It took two years for Celine Desrumaux to complete this short film – the care and patience invested shines through – and she cites Chris Ware, Hans Richter, Len Lye, Stanley Kubrick, Godfrey Reggio and this iconic speech by John F. Kennedy as her primary sources of inspiration. The visuals are amplified considerably by the haunting, urgent sounds of Apparat, a musician whose tunes I highly recommend you start acquiring. Especially his entry in the DJKicks series and Orchestra of Bubbles, a timeless and transporting collaboration with Ellen Allien.
Celine’s visuals do an excellent job of teasing out the inherent warmth of Granulard Bastard, highlighting the seemingly contradictory tension of how technology, often times cold and distant, can be a tool for achieving something as natural/instinctual like the humanity’s need to explore. It’s fantastic.
If you’re diggin’ the Apparat then don’t miss Warm Signal which we posted back in January.
A story about growing up in the universe.
Oh shit! This might be, no joke, my new favorite video on the site. Scott Benson (he did episode 8 of the Animation Tag Attack) crafted this gorgeously animated music video for UK-based progressive electronic act, Rendezvous who were rad enough to give him complete creative freedom. PRO TIP for bands/clients who will work with Scott in the future: do the same, the man knows how to make some engaging watchables.
The overall narrative of human evolution is built through a series of brief, tightly edited vignettes (some lasting only a few seconds) that each inject a new unique dimension to the story while simultaneously advancing the overarching theme of how religion, spirituality and technology have the power to amplify and/or diminish our inner animal nature. Each one is polished to a high-sheen and a delight to take in (especially the gorgeous ‘shines’, bursts and abstracted geometric particle effects); this is one of those videos you’ll re-watch immediately after it ends.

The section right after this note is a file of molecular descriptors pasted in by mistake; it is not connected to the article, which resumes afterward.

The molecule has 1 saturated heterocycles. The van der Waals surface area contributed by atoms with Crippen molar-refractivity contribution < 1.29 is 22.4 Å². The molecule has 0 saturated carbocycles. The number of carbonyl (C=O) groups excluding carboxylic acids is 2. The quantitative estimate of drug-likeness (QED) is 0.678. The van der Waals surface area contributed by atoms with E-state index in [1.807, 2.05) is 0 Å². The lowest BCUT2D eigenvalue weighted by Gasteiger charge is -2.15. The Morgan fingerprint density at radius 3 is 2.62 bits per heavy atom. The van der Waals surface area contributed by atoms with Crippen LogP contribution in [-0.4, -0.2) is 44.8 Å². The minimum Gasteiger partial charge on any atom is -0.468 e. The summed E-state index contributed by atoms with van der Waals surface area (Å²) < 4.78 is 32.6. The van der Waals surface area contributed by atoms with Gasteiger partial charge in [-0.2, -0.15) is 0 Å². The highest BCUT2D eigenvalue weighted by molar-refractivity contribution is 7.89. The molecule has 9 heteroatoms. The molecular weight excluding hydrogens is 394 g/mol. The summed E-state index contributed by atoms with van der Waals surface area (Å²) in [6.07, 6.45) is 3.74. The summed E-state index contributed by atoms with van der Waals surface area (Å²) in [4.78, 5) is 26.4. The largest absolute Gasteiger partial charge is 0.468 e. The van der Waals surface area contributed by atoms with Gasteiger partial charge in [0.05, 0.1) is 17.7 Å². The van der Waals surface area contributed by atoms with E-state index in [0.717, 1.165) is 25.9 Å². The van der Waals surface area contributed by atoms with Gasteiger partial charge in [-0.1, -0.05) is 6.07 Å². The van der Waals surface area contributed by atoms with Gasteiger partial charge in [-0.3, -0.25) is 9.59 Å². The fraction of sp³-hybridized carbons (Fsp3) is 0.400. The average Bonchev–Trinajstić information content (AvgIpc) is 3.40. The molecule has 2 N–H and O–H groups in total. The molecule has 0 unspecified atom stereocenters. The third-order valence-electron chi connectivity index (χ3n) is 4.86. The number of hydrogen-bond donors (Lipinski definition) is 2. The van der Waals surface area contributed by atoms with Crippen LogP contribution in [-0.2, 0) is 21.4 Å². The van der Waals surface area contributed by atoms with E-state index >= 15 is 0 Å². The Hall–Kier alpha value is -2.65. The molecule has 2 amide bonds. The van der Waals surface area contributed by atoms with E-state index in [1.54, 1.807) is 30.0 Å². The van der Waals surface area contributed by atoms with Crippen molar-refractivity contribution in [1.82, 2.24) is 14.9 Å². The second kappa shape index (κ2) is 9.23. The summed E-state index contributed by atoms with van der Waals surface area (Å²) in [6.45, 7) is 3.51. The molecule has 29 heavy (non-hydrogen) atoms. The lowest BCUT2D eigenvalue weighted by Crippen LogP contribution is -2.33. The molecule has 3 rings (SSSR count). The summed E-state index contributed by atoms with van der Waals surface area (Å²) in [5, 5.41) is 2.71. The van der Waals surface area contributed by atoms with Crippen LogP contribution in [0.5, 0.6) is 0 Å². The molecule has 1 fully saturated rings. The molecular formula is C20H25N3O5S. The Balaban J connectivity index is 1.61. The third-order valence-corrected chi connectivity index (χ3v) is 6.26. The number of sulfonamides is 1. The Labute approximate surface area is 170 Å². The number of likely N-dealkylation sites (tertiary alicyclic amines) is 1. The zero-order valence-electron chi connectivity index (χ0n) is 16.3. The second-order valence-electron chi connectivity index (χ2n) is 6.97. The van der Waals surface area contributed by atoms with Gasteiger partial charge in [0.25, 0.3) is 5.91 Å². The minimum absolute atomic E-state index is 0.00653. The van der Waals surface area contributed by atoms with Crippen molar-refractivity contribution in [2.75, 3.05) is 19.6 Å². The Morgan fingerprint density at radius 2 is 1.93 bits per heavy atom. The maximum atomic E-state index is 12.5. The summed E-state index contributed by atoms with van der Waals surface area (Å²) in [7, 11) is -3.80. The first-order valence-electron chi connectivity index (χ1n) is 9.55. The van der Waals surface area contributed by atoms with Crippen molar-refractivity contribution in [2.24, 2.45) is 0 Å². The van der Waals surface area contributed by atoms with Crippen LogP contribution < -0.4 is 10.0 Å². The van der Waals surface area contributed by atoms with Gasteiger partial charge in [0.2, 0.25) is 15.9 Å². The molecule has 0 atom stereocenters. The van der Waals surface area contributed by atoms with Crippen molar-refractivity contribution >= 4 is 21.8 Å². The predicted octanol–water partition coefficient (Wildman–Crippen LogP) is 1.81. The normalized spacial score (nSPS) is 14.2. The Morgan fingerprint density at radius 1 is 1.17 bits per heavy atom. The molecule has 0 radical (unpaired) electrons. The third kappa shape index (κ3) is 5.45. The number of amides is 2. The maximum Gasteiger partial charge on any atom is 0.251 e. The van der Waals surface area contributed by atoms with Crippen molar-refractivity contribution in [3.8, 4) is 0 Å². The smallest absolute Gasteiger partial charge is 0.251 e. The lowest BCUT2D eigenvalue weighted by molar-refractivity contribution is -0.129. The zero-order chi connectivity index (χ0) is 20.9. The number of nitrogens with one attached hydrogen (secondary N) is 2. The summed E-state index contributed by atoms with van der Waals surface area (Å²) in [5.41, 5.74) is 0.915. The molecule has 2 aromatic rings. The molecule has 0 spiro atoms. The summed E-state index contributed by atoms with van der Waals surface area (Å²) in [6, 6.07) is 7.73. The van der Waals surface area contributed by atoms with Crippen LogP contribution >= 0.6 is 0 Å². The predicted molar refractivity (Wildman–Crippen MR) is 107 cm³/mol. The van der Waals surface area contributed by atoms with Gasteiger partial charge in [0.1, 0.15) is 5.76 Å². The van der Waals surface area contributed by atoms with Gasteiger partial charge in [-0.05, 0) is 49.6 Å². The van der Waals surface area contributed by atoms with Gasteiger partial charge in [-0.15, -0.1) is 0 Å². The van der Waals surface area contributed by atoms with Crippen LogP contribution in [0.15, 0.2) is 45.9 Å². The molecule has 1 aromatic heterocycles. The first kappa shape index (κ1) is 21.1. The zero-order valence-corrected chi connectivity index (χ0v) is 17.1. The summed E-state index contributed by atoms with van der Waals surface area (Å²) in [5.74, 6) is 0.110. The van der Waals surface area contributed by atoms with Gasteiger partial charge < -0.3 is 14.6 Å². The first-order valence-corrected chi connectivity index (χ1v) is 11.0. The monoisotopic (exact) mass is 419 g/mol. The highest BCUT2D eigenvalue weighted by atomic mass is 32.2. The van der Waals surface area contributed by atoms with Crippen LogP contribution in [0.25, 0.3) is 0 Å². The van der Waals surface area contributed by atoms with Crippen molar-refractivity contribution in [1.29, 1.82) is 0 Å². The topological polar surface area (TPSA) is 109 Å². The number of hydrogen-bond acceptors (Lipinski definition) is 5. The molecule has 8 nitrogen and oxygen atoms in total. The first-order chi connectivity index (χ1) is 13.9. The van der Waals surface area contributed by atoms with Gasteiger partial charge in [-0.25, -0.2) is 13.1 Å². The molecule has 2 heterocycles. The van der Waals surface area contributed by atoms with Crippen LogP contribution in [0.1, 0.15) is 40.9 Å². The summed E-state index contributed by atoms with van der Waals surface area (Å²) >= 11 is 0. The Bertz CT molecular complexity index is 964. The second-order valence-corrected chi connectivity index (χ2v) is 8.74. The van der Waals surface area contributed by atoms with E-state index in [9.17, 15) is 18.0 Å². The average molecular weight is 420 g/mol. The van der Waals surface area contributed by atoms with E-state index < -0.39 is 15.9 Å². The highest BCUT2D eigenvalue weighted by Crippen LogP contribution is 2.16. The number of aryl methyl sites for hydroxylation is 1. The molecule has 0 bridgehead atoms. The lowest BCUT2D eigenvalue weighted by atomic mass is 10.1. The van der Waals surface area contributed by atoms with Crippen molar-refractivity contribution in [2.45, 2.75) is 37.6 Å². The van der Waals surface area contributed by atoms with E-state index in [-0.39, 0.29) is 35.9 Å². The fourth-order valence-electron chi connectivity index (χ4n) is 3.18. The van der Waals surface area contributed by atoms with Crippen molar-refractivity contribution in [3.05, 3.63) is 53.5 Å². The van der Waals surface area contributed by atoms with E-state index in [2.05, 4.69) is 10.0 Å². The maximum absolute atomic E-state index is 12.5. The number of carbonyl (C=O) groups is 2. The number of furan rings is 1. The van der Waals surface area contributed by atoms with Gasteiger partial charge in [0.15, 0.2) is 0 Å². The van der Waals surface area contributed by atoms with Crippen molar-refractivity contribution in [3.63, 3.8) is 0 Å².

If your reading this post in a dark room with nothing to do tomorrow: great! Click full screen, grab your headphones and enjoy. If you’re at work or have other stuff to do then do yourself a favor and bookmark this or leave yourself a note to watch it when you have the time to really enjoy what Mr. Benson has created. Enjoy!
Oh, right! I almost forgot! If you’re into process then don’t miss this write up on Scott’s blog where he goes into detail behind his thinking and motivation behind how and why he created The Murf.
P.S. If you liked this (which of course you did), I think you’ll also enjoy Thursday.
posted by respondcreate on Sep. 09, 2011 in Videos | tags: animation, colorful, electronic music, ethereal, evolution, gorgeous, hd, music video, religion, rendezvous, scott benson, space, trippy, universe, vector
“There’s plenty of housework to be done here on earth – and our commitment to it must be steadfast – but we’re the kind of species that needs a frontier for fundamental biological reasons. Every time humanity stretches itself it receives a jolt of productive vitality that can carry it for centuries.” –Carl Sagan
Reid Gower was commissioned by NASA to create a series of films that would pay tribute to Carl Sagan, the brilliant mind the center of Cosmos: A Personal Voyage, one of my all-time favorite documentary series produced by PBS. The video attached above is part six of (currently) seven of The Sagan Series so click the previous link to see the rest of them. Oh and Cosmos is getting a reboot courtesy of Seth MacFarlane (of Family Guy fame) and Neil Degrasse Tyson, the host of NOVA scienceNOW (another fantastic PBS property that you can watch for free online). Needless to say, I’m really looking forward to it.
Cheers to Chloe Hayward for the top-notch direction on this abstract, futuristic and monochromatic video for DELS, an Ipswich-based graphic designer/producer/MC. He was plenty busy churning out videos/tunes before signing a three-album deal with Big Dada this past May so our expectation is that DELS has lots more fantastic collaborations in the works. Enjoy!
“I don’t know where your from but I know you’ve come far. Look at your eyes: they’re meteorites.”
Hospital Records has been a reliable source for high quality electronic music for the past decade-and-a-half, consistently powered by their deep stable of talent like London Elektricity (featured in this video) and High Contrast (my personal favorite) whose uplifting, harmonic and driving production style has earned him a dedicated playlist on whatever portable music player is currently powering my headphones. The videos they release are of similar quality: well produced, original and fitting visual accompaniments to the songs they represent. ‘Meteorites’ takes you on a colorful high-definition journey through space, peppered with numerous references to sci-fi properties that are near and dear to both Tony Colman and Chris Goss (Hospital’s founders).
I don’t know who’s responsible for the visuals but if you do then please drop us a line and we’ll update this post to give the proper credit where it’s due. In the meantime: click full screen, make sure HD is on and grab your headphones for a journey through the stars. Enjoy!
A big thanks goes to Lieutenant TD for the heads up! Cheers!